6 medical students receive Mazzuchi scholarships
MARQUETTE — Six medical students from the Upper Peninsula Campus of Michigan State University College of Human Medicine were named recipients of the Mazzuchi Scholarship: Joshua Cole, Tyler Janish, Erin McKenzie, John Mroz, Natalie Thompson, and Jennifer Wickens.
Criteria for receiving the Mazzuchi Scholarship include student’s interest in practicing in the U.P., financial need, and specific interests within one of these specialties: emergency medicine, family medicine, internal medicine, general surgery, hospitalist medicine, obstetrics/gynecology, pediatrics or psychiatry.
“Our goal is educate and train our future rural physicians,” said Director of Student Programs for U.P. Clinical Campus Susan Tincknell in a press release. “This scholarship is an excellent way to support students that have stated an interest in rural practice in the specialties we absolutely need.”
The scholarship fund, which began providing financial assistance to medical students in 1983, was renamed the Mazzuchi Scholarship in 2006 in honor of Dr. Daniel Mazzuchi, a local retired physician who has served many roles within medical education and healthcare.
Currently, Dr. Mazzuchi is a volunteer at Lake Superior Life Care and Hospice, and a board member of the Trillium House.
About these third-year medical student recipients:
≤ Joshua Cole, of Dorr, Michigan, graduated from Michigan State University, East Lansing, with a bachelor of science in mathematics.
“I chose MSU U.P. Campus for the hands-on learning, for the close relationships that I will build with the community, and all of the outdoors activities I can get my hands on,” he wrote.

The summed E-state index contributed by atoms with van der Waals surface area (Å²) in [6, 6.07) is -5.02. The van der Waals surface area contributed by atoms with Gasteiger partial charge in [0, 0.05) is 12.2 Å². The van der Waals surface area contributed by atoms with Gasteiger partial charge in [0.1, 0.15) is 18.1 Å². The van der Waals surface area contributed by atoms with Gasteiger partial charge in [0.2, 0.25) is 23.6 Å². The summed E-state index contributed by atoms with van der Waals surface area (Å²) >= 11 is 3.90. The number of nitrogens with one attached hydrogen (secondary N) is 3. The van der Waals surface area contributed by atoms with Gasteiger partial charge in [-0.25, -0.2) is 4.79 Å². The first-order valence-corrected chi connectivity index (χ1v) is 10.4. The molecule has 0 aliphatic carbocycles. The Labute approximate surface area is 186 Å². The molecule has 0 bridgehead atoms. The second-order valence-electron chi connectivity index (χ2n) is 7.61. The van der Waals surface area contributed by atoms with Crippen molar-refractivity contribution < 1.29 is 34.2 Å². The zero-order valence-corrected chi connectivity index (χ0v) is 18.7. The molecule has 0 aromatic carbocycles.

≤ Tyler Janish, of Prescott, Michigan, received a bachelor of science in health sciences from Oakland University in Rochester, Michigan.
“I chose the U.P. campus because of the hands-on experience, rural patient population, and my love for the outdoors,” he wrote.
≤ Erin McKenzie earned a bachelor of science in biology at Michigan Technological University near her hometown of Hancock.
She wrote, “I chose MSU College of Human Medicine U.P. Campus because of its unique ability to create excellent rural physicians that are well-equipped to serve the U.P. and other rural areas.”
≤ John Mroz of Cedar Springs, Michigan, graduated from Grand Valley State University, receiving a bachelor of science in biomedical studies.
“I wanted to experience practicing medicine in a rural setting,” he wrote, “I was born and raised in Cedar Springs, went to school in Grand Rapids and worked in a rural ED in Zeeland, Michigan, for three years during college. I greatly enjoyed working in a small community and chose the U.P. because I wanted more experience like that.”
≤ Natalie Thompson received a Bachelor of Science in microbiology from the University of Michigan. Her hometown is Gladstone.
She wrote, “I was raised in the U.P. and have experienced the barriers to accessing quality healthcare in a rural area both directly and indirectly, and I hope that by being educated in how to care for patients in a rural setting, I can someday return to the U.P. and address some of those barriers and serve the community that helped shape me.”
≤ Jennifer Wickens of Tustin, Michigan, earned a bachelor of science in biochemistry from Lake Superior State University.
“The MSU CHM U.P. Campus is a perfect fit for me because I love northern Michigan and I plan to practice in a rural setting after graduation,” she wrote. “This campus provides unique opportunities for hands-on learning, rural practice experience and wilderness emergency training.”
About Michigan State University College of Human Medicine Upper Peninsula Education Corporation: The MSU College of Human Medicine U.P. Education Corporation works in conjunction with U.P. Health System-Marquette to coordinate the training of family medicine and psychiatry residents and Michigan State University College of Human Medicine U.P. Campus medical students.
Since its inception in 1974, 310 medical students and 210 family physicians have graduated from these programs. Approximately 30 percent of these graduated learners are practicing in the Upper Peninsula.